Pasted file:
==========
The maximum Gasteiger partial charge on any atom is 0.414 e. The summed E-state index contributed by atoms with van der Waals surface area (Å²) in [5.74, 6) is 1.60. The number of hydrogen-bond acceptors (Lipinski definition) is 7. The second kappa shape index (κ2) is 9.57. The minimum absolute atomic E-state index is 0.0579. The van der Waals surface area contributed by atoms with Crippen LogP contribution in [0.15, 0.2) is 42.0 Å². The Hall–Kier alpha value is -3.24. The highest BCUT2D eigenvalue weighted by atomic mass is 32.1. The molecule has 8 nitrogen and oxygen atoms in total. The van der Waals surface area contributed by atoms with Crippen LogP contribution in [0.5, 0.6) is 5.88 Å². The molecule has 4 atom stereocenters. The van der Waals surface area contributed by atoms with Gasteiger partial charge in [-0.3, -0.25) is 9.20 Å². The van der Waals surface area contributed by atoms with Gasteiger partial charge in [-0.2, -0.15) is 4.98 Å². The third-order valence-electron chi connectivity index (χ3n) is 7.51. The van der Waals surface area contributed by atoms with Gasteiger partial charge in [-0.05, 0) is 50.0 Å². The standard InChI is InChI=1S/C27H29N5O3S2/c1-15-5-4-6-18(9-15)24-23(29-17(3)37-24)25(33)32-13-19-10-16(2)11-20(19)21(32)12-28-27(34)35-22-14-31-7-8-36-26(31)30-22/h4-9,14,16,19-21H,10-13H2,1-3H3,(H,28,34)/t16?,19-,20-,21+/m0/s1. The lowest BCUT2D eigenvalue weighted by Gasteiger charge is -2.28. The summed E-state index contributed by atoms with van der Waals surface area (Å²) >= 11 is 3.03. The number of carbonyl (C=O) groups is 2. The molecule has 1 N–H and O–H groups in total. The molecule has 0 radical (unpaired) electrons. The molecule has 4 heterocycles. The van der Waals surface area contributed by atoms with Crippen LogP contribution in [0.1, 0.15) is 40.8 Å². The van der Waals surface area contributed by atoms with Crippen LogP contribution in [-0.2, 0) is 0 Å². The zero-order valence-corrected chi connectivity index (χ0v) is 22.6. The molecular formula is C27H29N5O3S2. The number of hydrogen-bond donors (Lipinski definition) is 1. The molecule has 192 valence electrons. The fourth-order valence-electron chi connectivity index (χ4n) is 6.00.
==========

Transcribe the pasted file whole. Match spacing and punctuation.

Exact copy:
The maximum Gasteiger partial charge on any atom is 0.414 e. The summed E-state index contributed by atoms with van der Waals surface area (Å²) in [5.74, 6) is 1.60. The number of hydrogen-bond acceptors (Lipinski definition) is 7. The second kappa shape index (κ2) is 9.57. The minimum absolute atomic E-state index is 0.0579. The van der Waals surface area contributed by atoms with Crippen LogP contribution in [0.15, 0.2) is 42.0 Å². The Hall–Kier alpha value is -3.24. The highest BCUT2D eigenvalue weighted by atomic mass is 32.1. The molecule has 8 nitrogen and oxygen atoms in total. The van der Waals surface area contributed by atoms with Crippen LogP contribution in [0.5, 0.6) is 5.88 Å². The molecule has 4 atom stereocenters. The van der Waals surface area contributed by atoms with Gasteiger partial charge in [-0.3, -0.25) is 9.20 Å². The van der Waals surface area contributed by atoms with Gasteiger partial charge in [-0.2, -0.15) is 4.98 Å². The third-order valence-electron chi connectivity index (χ3n) is 7.51. The van der Waals surface area contributed by atoms with Gasteiger partial charge in [-0.05, 0) is 50.0 Å². The standard InChI is InChI=1S/C27H29N5O3S2/c1-15-5-4-6-18(9-15)24-23(29-17(3)37-24)25(33)32-13-19-10-16(2)11-20(19)21(32)12-28-27(34)35-22-14-31-7-8-36-26(31)30-22/h4-9,14,16,19-21H,10-13H2,1-3H3,(H,28,34)/t16?,19-,20-,21+/m0/s1. The lowest BCUT2D eigenvalue weighted by Gasteiger charge is -2.28. The summed E-state index contributed by atoms with van der Waals surface area (Å²) >= 11 is 3.03. The number of carbonyl (C=O) groups is 2. The molecule has 1 N–H and O–H groups in total. The molecule has 0 radical (unpaired) electrons. The molecule has 4 heterocycles. The van der Waals surface area contributed by atoms with Crippen LogP contribution in [0.1, 0.15) is 40.8 Å². The van der Waals surface area contributed by atoms with Crippen LogP contribution in [-0.2, 0) is 0 Å². The zero-order valence-corrected chi connectivity index (χ0v) is 22.6. The molecular formula is C27H29N5O3S2. The number of hydrogen-bond donors (Lipinski definition) is 1. The molecule has 192 valence electrons. The fourth-order valence-electron chi connectivity index (χ4n) is 6.00.